Detailing Your Turkey Shotgun

Just like a waterfowler or upland bird hunter relies on a specialized gun for ultimate performance under special conditions so should a turkey hunter.

Turkey hunting is increasing in popularity — especially in BC and Manitoba, and even in Alberta where there is only a limited entry draw. In Ontario, it’s been popular for years! Gun manufacturers have recognized this and build special turkey guns and an array of after market products to turn almost any shotgun into a tack diving turkey gun.

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Sights & Scopes

Personally, I like things simple and reliable and so my gun is outfitted with a fibre optic front and rear sight and I find it to be very satisfactory. Another modern invention that many avid turkey hunters find very useful is the pistol grip. These have become so popular that many manufacturers offer guns with pistol grips already built into the gun and make them also available as an after market accessory for older gun models. While I do not use a pistol grip on my gun (not yet anyway) I can see the advantage they offer in holding the gun steady during aiming.

Gauge

The preferred gun model of veteran turkey hunters is without question the reliable 12-gauge pump-action shotgun chambered for 3½-inch shells. Choosing a gun that can hold 3½-inch shells just gives you more options since you can also use any of the shorter shells.

Stock

Another feature you would want to pay close attention to is the gunstock. This is probably the least analyzed but a very important part of a turkey gun. Just as important as the length of pull — which should be a perfect fit for the shooter — there is much to think about the measurement of the stock height. Some of the special turkey guns feature stocks with a raised comb to assist in aligning the eye with the sight or scope. If your gun does not have a raised comb you would benefit from adding an after market module to the stock that will raise the comb higher.

Recoil

To tame some of the heavy recoil common to most turkey shotguns, manufacturers have come up with two solutions. One is to ad extra thick recoil pad of which many are vented or filled with shock absorbing gel. The other solution, often in addition to a thicker shoulder pad, is to fit the stock with a recoil absorbing system. Benelli took this technology one step further and invented the Benelli ComforTech stock and recoil pad.

Triggers

It’s hard to squeeze a standard shotgun trigger set at four to five pounds. If you’re lucky your shotgun comes equipped with an adjustable trigger. If not, look into having the trigger replaced. I am not going to tell you how light a trigger should be set as each person is different. All I will say is that, like on a rifle, the fire pin release should come as a surprise, which it won’t with a heavy trigger pull.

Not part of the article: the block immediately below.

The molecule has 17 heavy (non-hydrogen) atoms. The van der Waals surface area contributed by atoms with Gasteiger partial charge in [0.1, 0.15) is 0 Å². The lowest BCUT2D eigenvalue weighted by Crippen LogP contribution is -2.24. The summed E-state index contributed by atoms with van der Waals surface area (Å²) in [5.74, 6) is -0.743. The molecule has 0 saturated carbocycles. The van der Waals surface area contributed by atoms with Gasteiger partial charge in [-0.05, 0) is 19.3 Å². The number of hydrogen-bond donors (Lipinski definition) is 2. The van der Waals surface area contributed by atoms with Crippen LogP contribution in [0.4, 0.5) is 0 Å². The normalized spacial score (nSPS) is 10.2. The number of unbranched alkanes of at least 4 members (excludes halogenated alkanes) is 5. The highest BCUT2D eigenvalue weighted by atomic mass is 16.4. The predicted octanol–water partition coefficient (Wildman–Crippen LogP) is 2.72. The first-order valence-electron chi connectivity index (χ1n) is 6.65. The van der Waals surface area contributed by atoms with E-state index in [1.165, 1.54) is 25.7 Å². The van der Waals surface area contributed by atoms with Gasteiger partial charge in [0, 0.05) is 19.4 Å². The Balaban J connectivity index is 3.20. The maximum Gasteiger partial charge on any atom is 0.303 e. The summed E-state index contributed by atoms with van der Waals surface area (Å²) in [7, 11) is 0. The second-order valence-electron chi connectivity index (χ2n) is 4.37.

Ammo & Chokes

The best performance of a shotgun load is achieved as a result of a workable combination of gun, ammunition and choke tube. A load that performs well with my set up may not be suitable for your gun. Each gun is different. The best way to find out what works for your gun is by spending time on the shooting range.

Patterning

When I pattern a new shotgun I start off with purchasing as many different ammunition brands and load combinations, containing shot sizes between No. 4 and No. 6 as possible. My patterning sessions start at 20 yards, shooting at life-sized paper turkey targets with the vital zones clearly showing. My aim is to create a pattern of evenly spread pellets in a 10-inch circle. Once I get a consistent pattern at 20-yards the targets are moved to 30-yards and the process is repeated then it is on to 40-yards. It can take quite a bit of work to establish a pellet pattern that spreads evenly from 20-yards to 40-yards but the effort is well worth it.

Where To Aim?

Many new turkey hunters do not seem to know where the kill zone of a turkey is. Turkeys are quite tough animals. Their wing feathers are thick and cover the lung, heart and liver. Shooting a turkey in the chest with a shotgun would result in most pellets just bouncing off the bird. The few pellets penetrating the winged armour would injure or cripple a tom but not kill him outright.

The only place on a turkey’s body that guarantees a quick and humane kill with a shotgun is the head. The proper aim point is just about right where the neck becomes featherless.

How Many Pellets Does It Take To Kill A Turkey?

Studies have shown that at the very least five pellets must penetrate the turkey’s vitals. The vitals are the brain and spinal column. When patterning a turkey gun always use a life sized turkey paper target where the vital areas are clearly outlined.

Caution With Scopes

Scopes mounted on shotguns should be designed expressly for that purpose. Regular riflescopes are not made to withstand the heavy recoil of a turkey shotgun and could get knocked out of alignment. Most reputable optics manufacturers offer special turkey gun scopes. These specialized scopes are usually low in magnification, something from 1x to 3x.

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